Moths are part of a group of insects that are scientifically referred to as “Lepidoptera”. This translates to mean “scaly-winged”. The various colors and uniquely-designed patterns of their wings are composed of thousands of unique and very tiny scales. These overlap one another.

To date, over 2,500 various moth-types have been identified. Many do not realize it, but moths are in the same insect group as butterflies; however, unlike butterflies, these insects are mostly nocturnal – which means they are most active at night. Only a few types are active during the daytime. Continue reading to learn some interesting facts about these insects.

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What Attracts Moths?

If you are reading this, it is quite likely that you are already aware of the fact that moths are attracted to light. What is not commonly known, though, is that moth infestations occur for a variety of reasons.

In most instances, moths go towards the light in order to gain access to the areas where the light is present – like the inside of your home. A pantry moth – for example – will continue to go towards light sources; however, another type of moth – the clothes moth – will actually go towards darker areas.

Moth to Light
Source Wikimedia

If looking for a place to deposit eggs, all moths will go towards areas that are dark. They also prefer secluded areas for this endeavor. Generally speaking, what attracts moths will depend on the type of moth that you are dealing with.

Let’s start with the common clothes moth. These are – naturally – attracted to clothes and areas where clothes are placed, such as closets. The two most common species that are classified under this type of moth as “casemaking” and “webbing”. The casemaking moths will infest garments and make “cases” inside of these clothes. This is for the purpose and intent of feeding, but will also leave behind feces and damage the clothing. The webbing moths will infest animal-based clothing – such as wool -and will spin a tube so that they are hidden while feeding.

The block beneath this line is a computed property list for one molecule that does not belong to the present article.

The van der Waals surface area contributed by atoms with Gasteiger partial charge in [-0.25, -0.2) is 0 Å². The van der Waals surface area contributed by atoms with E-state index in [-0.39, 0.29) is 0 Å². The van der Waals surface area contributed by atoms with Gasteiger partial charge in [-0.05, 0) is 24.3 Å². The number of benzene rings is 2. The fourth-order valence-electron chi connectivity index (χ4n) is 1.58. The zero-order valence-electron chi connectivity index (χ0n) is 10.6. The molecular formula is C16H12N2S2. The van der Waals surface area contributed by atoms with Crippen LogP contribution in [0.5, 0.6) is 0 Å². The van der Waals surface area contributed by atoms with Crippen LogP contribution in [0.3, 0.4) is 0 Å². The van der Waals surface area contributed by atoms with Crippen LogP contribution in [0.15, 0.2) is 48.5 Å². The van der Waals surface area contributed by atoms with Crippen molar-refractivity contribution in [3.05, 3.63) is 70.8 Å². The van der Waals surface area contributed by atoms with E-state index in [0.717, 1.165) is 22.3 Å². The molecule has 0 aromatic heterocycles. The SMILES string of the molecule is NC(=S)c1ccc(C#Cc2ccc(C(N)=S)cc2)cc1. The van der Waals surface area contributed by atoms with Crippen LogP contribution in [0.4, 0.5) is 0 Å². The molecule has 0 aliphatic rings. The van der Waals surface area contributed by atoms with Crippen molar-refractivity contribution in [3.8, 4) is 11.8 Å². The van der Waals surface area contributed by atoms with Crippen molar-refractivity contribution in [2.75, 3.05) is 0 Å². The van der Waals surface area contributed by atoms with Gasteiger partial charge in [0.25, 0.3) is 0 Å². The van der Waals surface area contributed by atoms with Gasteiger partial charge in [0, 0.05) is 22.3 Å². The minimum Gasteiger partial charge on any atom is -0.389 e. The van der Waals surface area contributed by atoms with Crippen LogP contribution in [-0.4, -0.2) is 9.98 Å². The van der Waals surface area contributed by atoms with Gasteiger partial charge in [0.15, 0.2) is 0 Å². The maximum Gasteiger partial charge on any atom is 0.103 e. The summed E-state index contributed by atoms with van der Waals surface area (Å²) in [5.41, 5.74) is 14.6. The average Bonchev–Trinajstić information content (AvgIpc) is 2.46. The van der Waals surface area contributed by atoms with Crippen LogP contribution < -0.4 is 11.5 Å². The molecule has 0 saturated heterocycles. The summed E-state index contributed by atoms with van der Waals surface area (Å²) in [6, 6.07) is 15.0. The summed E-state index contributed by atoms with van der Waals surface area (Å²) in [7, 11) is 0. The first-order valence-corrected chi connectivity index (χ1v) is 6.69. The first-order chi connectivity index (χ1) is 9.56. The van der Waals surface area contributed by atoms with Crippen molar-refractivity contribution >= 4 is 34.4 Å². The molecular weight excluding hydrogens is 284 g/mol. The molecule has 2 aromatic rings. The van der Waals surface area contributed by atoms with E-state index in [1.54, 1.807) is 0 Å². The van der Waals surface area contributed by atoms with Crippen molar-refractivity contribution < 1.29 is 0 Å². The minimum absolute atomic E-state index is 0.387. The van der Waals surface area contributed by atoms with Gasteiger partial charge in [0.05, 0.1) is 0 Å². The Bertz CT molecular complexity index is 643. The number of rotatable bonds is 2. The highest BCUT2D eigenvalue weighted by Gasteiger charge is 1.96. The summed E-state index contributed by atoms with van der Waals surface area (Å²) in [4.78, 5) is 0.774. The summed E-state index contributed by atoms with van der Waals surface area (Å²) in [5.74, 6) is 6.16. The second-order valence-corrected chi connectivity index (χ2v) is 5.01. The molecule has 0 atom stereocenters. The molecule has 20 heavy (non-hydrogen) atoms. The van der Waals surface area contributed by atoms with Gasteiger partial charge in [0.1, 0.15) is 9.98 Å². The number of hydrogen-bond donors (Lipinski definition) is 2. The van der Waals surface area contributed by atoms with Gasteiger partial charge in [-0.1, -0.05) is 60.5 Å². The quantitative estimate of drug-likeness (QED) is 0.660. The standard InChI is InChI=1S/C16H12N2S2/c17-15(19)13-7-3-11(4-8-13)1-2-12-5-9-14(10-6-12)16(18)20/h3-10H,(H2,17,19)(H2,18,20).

The next type of moth is the pantry moth. These are classified under the “stored food moths”. These are attracted to the kitchen area as prefer to lay their eggs in processed foods and grains that have been stored. While these may find their way into the home on their own, they may also come inside through the means of food packages. These moths are known for contaminating foods with their webbing, cocoons that they build, and feces. The items that attract moths depend heavily upon the type of moth, their diet, and the type of habitat that they prefer.

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Are Moths Dangerous?

Moths are capable of posing dangers to both humans and their pets. First, they are capable of contaminating foods such as cereals, rice, and other grains. They are also capable of contaminating pet food varieties – particularly dry foods. The main forms of contamination are feces and the cocoons that they build. Many people and pets have suffered from allergic reactions of the skin, mucus irritations, and intestinal diseases because of the contact with the feces and cocoons of moths.

In addition to the dangers posed by contamination of foods, when these insects come into contact with food sources, those foods must be thrown away. Furthermore, when/if they infest clothing pieces, they have the capability of destroying those items. Moths cannot distinguish between apparel and other products composed of fabrics – such as towels, bedding, and furniture. As a result of this fact, they may damage more items in the home. Furthermore, if an infestation is not dealt with immediately, it can grow and spread rapidly, making it more difficult to eliminate the infestation.